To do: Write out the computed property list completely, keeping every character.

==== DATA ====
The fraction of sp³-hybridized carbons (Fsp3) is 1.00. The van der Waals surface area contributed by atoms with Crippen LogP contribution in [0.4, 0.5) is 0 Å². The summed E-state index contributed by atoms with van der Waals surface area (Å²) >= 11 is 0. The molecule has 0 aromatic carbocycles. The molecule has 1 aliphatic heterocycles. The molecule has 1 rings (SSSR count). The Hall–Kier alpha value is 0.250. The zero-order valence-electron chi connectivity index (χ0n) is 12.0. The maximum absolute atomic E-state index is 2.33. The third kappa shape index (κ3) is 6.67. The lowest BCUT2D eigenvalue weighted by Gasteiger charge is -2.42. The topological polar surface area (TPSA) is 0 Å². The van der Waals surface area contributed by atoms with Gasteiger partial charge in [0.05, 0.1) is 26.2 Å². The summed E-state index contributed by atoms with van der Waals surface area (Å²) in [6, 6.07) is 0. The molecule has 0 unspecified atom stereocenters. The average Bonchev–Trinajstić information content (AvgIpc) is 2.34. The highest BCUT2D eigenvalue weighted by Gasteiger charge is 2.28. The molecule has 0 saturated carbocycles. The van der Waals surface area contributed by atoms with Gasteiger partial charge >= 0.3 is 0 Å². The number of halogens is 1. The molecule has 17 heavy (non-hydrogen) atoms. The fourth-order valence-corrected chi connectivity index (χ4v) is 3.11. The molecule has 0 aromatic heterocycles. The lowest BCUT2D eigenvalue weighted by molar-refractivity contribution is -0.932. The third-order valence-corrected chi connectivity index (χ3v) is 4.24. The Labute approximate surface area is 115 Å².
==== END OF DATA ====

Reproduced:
The fraction of sp³-hybridized carbons (Fsp3) is 1.00. The van der Waals surface area contributed by atoms with Crippen LogP contribution in [0.4, 0.5) is 0 Å². The summed E-state index contributed by atoms with van der Waals surface area (Å²) >= 11 is 0. The molecule has 0 aromatic carbocycles. The molecule has 1 aliphatic heterocycles. The molecule has 1 rings (SSSR count). The Hall–Kier alpha value is 0.250. The zero-order valence-electron chi connectivity index (χ0n) is 12.0. The maximum absolute atomic E-state index is 2.33. The third kappa shape index (κ3) is 6.67. The lowest BCUT2D eigenvalue weighted by Gasteiger charge is -2.42. The topological polar surface area (TPSA) is 0 Å². The van der Waals surface area contributed by atoms with Gasteiger partial charge in [0.05, 0.1) is 26.2 Å². The summed E-state index contributed by atoms with van der Waals surface area (Å²) in [6, 6.07) is 0. The molecule has 0 unspecified atom stereocenters. The average Bonchev–Trinajstić information content (AvgIpc) is 2.34. The highest BCUT2D eigenvalue weighted by Gasteiger charge is 2.28. The molecule has 0 saturated carbocycles. The van der Waals surface area contributed by atoms with Gasteiger partial charge >= 0.3 is 0 Å². The number of halogens is 1. The molecule has 17 heavy (non-hydrogen) atoms. The fourth-order valence-corrected chi connectivity index (χ4v) is 3.11. The molecule has 0 aromatic heterocycles. The lowest BCUT2D eigenvalue weighted by molar-refractivity contribution is -0.932. The third-order valence-corrected chi connectivity index (χ3v) is 4.24. The Labute approximate surface area is 115 Å².